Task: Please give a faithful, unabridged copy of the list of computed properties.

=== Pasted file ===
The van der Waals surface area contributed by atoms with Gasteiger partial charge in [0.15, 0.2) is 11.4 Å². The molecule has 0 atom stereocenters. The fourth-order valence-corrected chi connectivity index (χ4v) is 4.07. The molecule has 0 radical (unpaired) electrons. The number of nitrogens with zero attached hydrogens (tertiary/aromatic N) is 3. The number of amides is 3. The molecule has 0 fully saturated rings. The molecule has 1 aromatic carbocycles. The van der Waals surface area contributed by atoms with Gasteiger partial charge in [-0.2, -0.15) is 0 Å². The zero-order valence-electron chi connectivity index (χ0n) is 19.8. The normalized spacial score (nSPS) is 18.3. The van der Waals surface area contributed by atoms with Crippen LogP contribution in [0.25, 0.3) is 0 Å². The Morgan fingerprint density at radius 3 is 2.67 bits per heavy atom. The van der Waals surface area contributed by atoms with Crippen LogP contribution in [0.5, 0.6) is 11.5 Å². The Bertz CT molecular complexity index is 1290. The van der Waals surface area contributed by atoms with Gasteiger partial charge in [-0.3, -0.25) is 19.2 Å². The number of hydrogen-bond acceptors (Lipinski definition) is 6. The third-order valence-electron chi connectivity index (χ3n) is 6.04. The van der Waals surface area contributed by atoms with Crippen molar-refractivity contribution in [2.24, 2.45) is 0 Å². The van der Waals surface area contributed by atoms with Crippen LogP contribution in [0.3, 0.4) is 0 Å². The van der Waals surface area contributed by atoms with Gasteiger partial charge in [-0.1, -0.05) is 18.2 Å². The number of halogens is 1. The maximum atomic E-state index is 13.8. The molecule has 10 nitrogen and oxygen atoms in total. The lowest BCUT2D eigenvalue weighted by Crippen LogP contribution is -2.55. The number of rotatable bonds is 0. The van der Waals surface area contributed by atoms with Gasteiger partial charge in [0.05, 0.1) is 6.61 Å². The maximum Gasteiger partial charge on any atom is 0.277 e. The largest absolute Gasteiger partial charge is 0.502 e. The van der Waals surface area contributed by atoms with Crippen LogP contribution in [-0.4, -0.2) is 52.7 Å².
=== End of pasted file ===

The van der Waals surface area contributed by atoms with Gasteiger partial charge in [0.15, 0.2) is 11.4 Å². The molecule has 0 atom stereocenters. The fourth-order valence-corrected chi connectivity index (χ4v) is 4.07. The molecule has 0 radical (unpaired) electrons. The number of nitrogens with zero attached hydrogens (tertiary/aromatic N) is 3. The number of amides is 3. The molecule has 0 fully saturated rings. The molecule has 1 aromatic carbocycles. The van der Waals surface area contributed by atoms with Gasteiger partial charge in [-0.2, -0.15) is 0 Å². The zero-order valence-electron chi connectivity index (χ0n) is 19.8. The normalized spacial score (nSPS) is 18.3. The van der Waals surface area contributed by atoms with Crippen LogP contribution in [0.25, 0.3) is 0 Å². The Morgan fingerprint density at radius 3 is 2.67 bits per heavy atom. The van der Waals surface area contributed by atoms with Crippen LogP contribution in [0.5, 0.6) is 11.5 Å². The Bertz CT molecular complexity index is 1290. The van der Waals surface area contributed by atoms with Gasteiger partial charge in [-0.3, -0.25) is 19.2 Å². The number of hydrogen-bond acceptors (Lipinski definition) is 6. The third-order valence-electron chi connectivity index (χ3n) is 6.04. The van der Waals surface area contributed by atoms with Crippen molar-refractivity contribution in [2.24, 2.45) is 0 Å². The van der Waals surface area contributed by atoms with Crippen LogP contribution in [0.3, 0.4) is 0 Å². The van der Waals surface area contributed by atoms with Gasteiger partial charge in [-0.1, -0.05) is 18.2 Å². The number of halogens is 1. The maximum atomic E-state index is 13.8. The molecule has 10 nitrogen and oxygen atoms in total. The lowest BCUT2D eigenvalue weighted by Crippen LogP contribution is -2.55. The number of rotatable bonds is 0. The van der Waals surface area contributed by atoms with Gasteiger partial charge in [0.05, 0.1) is 6.61 Å². The maximum Gasteiger partial charge on any atom is 0.277 e. The largest absolute Gasteiger partial charge is 0.502 e. The van der Waals surface area contributed by atoms with Crippen LogP contribution in [-0.4, -0.2) is 52.7 Å².